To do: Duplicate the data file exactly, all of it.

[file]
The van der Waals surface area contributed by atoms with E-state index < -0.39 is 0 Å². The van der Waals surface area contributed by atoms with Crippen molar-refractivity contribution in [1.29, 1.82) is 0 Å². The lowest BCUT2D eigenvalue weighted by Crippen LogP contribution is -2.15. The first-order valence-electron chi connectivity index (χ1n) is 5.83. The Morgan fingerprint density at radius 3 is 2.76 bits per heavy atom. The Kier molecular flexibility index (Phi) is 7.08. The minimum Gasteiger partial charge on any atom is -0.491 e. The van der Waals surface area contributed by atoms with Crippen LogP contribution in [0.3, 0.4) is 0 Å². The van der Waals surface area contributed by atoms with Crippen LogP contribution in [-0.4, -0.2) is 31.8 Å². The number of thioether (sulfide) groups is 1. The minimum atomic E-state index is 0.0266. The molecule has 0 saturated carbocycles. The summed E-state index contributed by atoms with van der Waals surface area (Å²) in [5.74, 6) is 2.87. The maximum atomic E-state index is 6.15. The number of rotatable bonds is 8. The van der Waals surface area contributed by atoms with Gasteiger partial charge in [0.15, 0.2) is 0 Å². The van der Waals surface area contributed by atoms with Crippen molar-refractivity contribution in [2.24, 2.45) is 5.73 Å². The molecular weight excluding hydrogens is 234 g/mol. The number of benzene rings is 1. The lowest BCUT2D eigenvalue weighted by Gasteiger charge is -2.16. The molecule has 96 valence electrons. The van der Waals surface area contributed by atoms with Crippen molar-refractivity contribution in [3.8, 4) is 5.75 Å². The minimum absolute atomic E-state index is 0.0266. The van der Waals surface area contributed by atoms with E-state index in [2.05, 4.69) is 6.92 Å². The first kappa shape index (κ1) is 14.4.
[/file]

The van der Waals surface area contributed by atoms with E-state index < -0.39 is 0 Å². The van der Waals surface area contributed by atoms with Crippen molar-refractivity contribution in [1.29, 1.82) is 0 Å². The lowest BCUT2D eigenvalue weighted by Crippen LogP contribution is -2.15. The first-order valence-electron chi connectivity index (χ1n) is 5.83. The Morgan fingerprint density at radius 3 is 2.76 bits per heavy atom. The Kier molecular flexibility index (Phi) is 7.08. The minimum Gasteiger partial charge on any atom is -0.491 e. The van der Waals surface area contributed by atoms with Crippen LogP contribution in [0.3, 0.4) is 0 Å². The van der Waals surface area contributed by atoms with Crippen LogP contribution in [-0.4, -0.2) is 31.8 Å². The number of thioether (sulfide) groups is 1. The minimum atomic E-state index is 0.0266. The molecule has 0 saturated carbocycles. The summed E-state index contributed by atoms with van der Waals surface area (Å²) in [5.74, 6) is 2.87. The maximum atomic E-state index is 6.15. The number of rotatable bonds is 8. The van der Waals surface area contributed by atoms with Gasteiger partial charge in [0.15, 0.2) is 0 Å². The van der Waals surface area contributed by atoms with Crippen molar-refractivity contribution in [2.24, 2.45) is 5.73 Å². The molecular weight excluding hydrogens is 234 g/mol. The number of benzene rings is 1. The lowest BCUT2D eigenvalue weighted by Gasteiger charge is -2.16. The molecule has 96 valence electrons. The van der Waals surface area contributed by atoms with Crippen molar-refractivity contribution in [3.8, 4) is 5.75 Å². The minimum absolute atomic E-state index is 0.0266. The van der Waals surface area contributed by atoms with E-state index in [2.05, 4.69) is 6.92 Å². The first kappa shape index (κ1) is 14.4.